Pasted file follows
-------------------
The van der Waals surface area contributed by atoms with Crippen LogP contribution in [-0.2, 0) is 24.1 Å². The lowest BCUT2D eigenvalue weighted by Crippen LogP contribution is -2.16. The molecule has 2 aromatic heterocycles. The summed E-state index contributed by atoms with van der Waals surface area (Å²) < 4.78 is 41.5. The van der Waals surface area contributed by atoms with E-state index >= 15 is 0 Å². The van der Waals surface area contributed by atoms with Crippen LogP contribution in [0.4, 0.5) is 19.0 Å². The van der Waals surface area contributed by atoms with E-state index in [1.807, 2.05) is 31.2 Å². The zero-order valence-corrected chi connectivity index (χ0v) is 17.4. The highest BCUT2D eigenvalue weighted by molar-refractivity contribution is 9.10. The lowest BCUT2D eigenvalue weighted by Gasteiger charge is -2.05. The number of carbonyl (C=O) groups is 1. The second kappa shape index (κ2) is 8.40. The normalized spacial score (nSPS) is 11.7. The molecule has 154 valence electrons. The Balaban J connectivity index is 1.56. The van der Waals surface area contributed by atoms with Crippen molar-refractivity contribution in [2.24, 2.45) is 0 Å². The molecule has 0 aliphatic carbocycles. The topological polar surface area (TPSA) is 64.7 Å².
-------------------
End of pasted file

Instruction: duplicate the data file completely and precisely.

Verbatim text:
The van der Waals surface area contributed by atoms with Crippen LogP contribution in [-0.2, 0) is 24.1 Å². The lowest BCUT2D eigenvalue weighted by Crippen LogP contribution is -2.16. The molecule has 2 aromatic heterocycles. The summed E-state index contributed by atoms with van der Waals surface area (Å²) < 4.78 is 41.5. The van der Waals surface area contributed by atoms with E-state index >= 15 is 0 Å². The van der Waals surface area contributed by atoms with Crippen LogP contribution in [0.4, 0.5) is 19.0 Å². The van der Waals surface area contributed by atoms with E-state index in [1.807, 2.05) is 31.2 Å². The zero-order valence-corrected chi connectivity index (χ0v) is 17.4. The highest BCUT2D eigenvalue weighted by molar-refractivity contribution is 9.10. The lowest BCUT2D eigenvalue weighted by Gasteiger charge is -2.05. The number of carbonyl (C=O) groups is 1. The second kappa shape index (κ2) is 8.40. The normalized spacial score (nSPS) is 11.7. The molecule has 154 valence electrons. The Balaban J connectivity index is 1.56. The van der Waals surface area contributed by atoms with Crippen molar-refractivity contribution in [2.24, 2.45) is 0 Å². The molecule has 0 aliphatic carbocycles. The topological polar surface area (TPSA) is 64.7 Å².